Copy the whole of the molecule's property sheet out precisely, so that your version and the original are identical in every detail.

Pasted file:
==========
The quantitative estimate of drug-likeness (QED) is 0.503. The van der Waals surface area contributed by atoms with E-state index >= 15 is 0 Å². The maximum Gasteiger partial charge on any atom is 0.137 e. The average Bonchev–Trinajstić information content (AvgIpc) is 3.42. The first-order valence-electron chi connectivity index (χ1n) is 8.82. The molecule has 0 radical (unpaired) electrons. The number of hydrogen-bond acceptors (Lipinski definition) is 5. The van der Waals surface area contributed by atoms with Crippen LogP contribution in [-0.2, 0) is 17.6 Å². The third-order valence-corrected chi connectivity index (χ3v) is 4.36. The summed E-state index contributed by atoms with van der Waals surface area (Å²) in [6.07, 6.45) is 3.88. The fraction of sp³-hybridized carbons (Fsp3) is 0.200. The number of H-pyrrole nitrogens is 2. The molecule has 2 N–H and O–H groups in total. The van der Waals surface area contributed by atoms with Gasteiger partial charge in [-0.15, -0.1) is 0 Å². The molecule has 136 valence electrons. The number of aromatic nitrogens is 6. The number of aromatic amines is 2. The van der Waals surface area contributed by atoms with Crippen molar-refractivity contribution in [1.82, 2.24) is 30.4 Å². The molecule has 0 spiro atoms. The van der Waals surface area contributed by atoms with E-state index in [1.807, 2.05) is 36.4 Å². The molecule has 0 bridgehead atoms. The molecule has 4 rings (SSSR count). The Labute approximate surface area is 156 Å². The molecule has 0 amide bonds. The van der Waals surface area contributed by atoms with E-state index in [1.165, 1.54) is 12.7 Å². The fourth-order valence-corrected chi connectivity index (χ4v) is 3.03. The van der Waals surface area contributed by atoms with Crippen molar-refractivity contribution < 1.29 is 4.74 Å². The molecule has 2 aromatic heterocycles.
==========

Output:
The quantitative estimate of drug-likeness (QED) is 0.503. The van der Waals surface area contributed by atoms with E-state index >= 15 is 0 Å². The maximum Gasteiger partial charge on any atom is 0.137 e. The average Bonchev–Trinajstić information content (AvgIpc) is 3.42. The first-order valence-electron chi connectivity index (χ1n) is 8.82. The molecule has 0 radical (unpaired) electrons. The number of hydrogen-bond acceptors (Lipinski definition) is 5. The van der Waals surface area contributed by atoms with Crippen LogP contribution in [-0.2, 0) is 17.6 Å². The third-order valence-corrected chi connectivity index (χ3v) is 4.36. The summed E-state index contributed by atoms with van der Waals surface area (Å²) in [6.07, 6.45) is 3.88. The fraction of sp³-hybridized carbons (Fsp3) is 0.200. The number of H-pyrrole nitrogens is 2. The molecule has 2 N–H and O–H groups in total. The van der Waals surface area contributed by atoms with Gasteiger partial charge in [-0.15, -0.1) is 0 Å². The molecule has 136 valence electrons. The number of aromatic nitrogens is 6. The number of aromatic amines is 2. The van der Waals surface area contributed by atoms with Crippen molar-refractivity contribution in [1.82, 2.24) is 30.4 Å². The molecule has 0 spiro atoms. The van der Waals surface area contributed by atoms with E-state index in [1.807, 2.05) is 36.4 Å². The molecule has 0 bridgehead atoms. The molecule has 4 rings (SSSR count). The Labute approximate surface area is 156 Å². The molecule has 0 amide bonds. The van der Waals surface area contributed by atoms with E-state index in [1.165, 1.54) is 12.7 Å². The fourth-order valence-corrected chi connectivity index (χ4v) is 3.03. The van der Waals surface area contributed by atoms with Crippen molar-refractivity contribution < 1.29 is 4.74 Å². The molecule has 2 aromatic heterocycles.